By: Doreen Gosmire, with contributions from Christa Meland
“The question I have been concerned about is: Who is discipling the church planter?” Rev. Ben Ingebretson, director of new church development for the Dakotas-Minnesota Area, said that was part of the motivation for writing his new book, “Plant Like Jesus.” Access the book.
Published by The Upper Room, the book offers 60 devotional readings that provide spiritual nourishment for planting leaders, innovating pastors, seminary students, and anyone seeking to root their mission work in the practices of Jesus.
Ingebretson’s experience in church planting brings hands-on credibility to this topic. He has consulted with organizations, churches, and denominations that include The United Methodist Church and the Reformed Church in America, for which he co-led the planting of more than 275 churches in 10 years. He also led the development of more than 45 church plants in the Michigan Conference of the UMC.
Ingebretson uses accessible language and real-life examples to encourage and equip those who are called to reach new people for Christ. With each of the devotional readings, he proclaims that by looking to the past, leaders can better tend the future.
Sourced from the best practices of Jesus and the early Christian movement, “Plant Like Jesus” addresses three concepts: missional engagement, ministry development, and effective leadership. Each devotion includes scripture, theological reflection, meditation, and prayer. Questions for reflection invite readers to dig deeper. Here’s a look at each of the book’s three areas of exploration:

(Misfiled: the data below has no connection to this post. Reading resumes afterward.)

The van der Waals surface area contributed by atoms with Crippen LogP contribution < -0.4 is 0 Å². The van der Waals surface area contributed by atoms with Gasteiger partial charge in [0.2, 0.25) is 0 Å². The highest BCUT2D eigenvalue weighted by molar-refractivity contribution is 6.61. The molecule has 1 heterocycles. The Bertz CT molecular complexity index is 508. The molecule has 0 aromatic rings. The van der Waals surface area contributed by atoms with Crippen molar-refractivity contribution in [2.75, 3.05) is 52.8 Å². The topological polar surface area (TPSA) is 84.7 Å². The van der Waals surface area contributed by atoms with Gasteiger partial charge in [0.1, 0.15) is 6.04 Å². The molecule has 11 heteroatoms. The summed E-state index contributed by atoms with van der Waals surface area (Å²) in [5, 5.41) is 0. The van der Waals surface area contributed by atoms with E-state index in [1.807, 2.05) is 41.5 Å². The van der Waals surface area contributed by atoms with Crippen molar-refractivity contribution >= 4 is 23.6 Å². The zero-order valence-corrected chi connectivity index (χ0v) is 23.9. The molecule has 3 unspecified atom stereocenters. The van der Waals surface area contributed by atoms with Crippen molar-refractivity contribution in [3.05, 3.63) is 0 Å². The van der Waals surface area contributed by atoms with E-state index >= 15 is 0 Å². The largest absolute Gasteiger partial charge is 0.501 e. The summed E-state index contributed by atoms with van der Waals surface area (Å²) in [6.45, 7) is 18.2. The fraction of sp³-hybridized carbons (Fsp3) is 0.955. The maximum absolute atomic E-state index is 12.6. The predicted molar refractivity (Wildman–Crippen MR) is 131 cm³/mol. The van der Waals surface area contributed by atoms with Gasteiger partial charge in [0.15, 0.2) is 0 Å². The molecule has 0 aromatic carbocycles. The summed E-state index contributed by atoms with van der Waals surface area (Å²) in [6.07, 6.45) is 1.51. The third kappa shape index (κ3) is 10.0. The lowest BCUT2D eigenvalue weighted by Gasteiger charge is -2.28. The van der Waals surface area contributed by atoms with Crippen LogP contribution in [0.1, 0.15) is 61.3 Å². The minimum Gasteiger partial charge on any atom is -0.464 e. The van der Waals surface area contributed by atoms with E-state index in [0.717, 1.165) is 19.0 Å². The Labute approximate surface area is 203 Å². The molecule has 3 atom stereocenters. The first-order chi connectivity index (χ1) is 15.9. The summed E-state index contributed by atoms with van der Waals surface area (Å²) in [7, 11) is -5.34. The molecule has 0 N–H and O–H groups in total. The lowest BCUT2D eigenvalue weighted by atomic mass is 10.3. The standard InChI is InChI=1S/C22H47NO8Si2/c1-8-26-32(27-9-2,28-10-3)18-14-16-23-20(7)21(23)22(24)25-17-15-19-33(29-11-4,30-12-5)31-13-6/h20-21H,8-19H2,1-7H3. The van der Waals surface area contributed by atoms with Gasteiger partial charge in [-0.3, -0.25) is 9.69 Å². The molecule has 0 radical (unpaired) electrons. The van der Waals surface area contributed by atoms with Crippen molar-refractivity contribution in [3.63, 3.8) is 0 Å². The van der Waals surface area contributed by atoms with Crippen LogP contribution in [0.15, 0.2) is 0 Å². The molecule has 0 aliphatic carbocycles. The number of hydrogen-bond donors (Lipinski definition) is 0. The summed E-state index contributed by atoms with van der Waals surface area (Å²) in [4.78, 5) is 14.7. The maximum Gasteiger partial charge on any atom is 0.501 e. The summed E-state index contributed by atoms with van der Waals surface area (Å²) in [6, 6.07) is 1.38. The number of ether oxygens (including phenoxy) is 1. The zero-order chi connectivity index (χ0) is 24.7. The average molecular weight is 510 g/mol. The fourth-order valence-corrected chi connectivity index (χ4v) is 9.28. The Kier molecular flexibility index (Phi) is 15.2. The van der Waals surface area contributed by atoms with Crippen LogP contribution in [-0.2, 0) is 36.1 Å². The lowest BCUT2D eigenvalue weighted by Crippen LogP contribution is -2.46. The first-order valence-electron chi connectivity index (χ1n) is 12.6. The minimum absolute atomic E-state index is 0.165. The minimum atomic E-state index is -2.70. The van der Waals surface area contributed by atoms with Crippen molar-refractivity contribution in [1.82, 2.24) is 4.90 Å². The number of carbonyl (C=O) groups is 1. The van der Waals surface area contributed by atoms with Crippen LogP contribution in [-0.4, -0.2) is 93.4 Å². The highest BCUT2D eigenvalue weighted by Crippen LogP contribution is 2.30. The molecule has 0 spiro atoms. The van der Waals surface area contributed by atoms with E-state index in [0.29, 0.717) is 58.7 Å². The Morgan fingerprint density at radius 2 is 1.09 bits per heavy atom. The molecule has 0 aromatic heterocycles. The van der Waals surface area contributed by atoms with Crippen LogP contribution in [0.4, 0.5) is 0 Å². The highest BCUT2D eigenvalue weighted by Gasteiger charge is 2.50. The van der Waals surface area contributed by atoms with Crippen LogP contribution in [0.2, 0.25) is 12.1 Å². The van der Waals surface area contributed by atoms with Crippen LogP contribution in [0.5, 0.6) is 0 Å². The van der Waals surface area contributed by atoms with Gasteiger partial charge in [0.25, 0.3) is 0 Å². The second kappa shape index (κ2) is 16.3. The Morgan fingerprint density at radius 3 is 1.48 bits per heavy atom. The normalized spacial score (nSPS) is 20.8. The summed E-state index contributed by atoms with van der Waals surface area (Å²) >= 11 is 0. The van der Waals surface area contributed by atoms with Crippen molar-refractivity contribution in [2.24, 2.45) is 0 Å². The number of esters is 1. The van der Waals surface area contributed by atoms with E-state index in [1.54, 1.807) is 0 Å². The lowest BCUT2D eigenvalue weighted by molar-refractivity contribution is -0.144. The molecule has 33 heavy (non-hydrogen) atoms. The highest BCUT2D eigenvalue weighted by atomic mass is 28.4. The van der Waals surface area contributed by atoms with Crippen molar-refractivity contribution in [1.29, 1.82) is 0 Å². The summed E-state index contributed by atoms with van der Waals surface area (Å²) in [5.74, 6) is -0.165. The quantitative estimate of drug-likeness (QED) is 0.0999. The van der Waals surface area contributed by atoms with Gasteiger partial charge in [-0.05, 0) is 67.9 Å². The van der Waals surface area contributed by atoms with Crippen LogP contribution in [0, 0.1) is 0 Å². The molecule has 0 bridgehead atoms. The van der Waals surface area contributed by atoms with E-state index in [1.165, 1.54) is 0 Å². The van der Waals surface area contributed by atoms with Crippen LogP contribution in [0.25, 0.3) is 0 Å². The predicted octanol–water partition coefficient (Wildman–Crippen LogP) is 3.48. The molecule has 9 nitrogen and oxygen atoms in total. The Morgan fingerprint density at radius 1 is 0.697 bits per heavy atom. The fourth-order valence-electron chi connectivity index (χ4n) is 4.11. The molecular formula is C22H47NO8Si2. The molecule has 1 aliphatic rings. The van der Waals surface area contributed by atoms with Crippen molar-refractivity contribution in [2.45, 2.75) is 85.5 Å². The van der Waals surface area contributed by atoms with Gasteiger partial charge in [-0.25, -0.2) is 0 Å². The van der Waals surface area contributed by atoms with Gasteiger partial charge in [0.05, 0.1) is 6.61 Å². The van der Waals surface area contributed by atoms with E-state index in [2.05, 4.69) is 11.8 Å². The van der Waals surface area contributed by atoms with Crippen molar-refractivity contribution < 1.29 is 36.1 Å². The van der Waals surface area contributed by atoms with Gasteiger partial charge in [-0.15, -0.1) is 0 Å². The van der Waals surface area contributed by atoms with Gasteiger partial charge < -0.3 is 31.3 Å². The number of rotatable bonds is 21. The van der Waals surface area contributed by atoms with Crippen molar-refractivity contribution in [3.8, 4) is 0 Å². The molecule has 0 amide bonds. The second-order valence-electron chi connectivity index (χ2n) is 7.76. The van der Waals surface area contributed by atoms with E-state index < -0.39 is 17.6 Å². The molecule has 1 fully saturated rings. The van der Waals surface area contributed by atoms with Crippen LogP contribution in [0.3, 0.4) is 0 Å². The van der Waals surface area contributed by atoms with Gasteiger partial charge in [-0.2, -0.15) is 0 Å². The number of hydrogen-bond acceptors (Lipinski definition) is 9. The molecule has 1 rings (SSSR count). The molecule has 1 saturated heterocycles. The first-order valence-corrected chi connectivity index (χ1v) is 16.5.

1. Missional engagement: A look at how Jesus approached people and invited them into a life of faith. The key question here is: How does Jesus engage people? There are several chapters on missional engagement that offer a deep dive into what Jesus did and how Jesus goes about reaching out to all people.
“When I was planting a church, I looked at my work as a planter separate from my own discipleship,” says Ingebretson. “That was disconnected. I realized that Jesus had the toolbox for planting and my own spiritual formation.”
2. Ministry development: Church and spiritual formation are guided by structures and foundation. This section focuses on the question: How did Jesus structure the kingdom movement? Jesus was intentional in how he led and shaped ministry.
“It is easy to lose sight of the genius in Jesus,” says Ingebretson. Church planting in North America has been an adaptation to culture and context. Currently, we are adapting to digital church, prompted by the pandemic.”
3. Effective leadership: How did Jesus lead? The behaviors and practices of Jesus as leader are rich with lessons for church planters as they lead. The scriptures in this section are a lens into Jesus as a leader.
“This devotional can be very helpful to any leader that is engaging their community in a new, fresh way,” says Ingebretson. “I think I only scratched the surface. There is so much more to Jesus as the missional leader.”
“This is a much-needed resource to help ground the planter in their spiritual life and with the challenges of planting a church,” said Doug Ruffle, director of community engagement and church planting resources for Path 1 at Discipleship Ministries.
Ruffle recently interviewed Ingebretson about his book. Watch here:
Minnesota Annual Conference of the United Methodist Church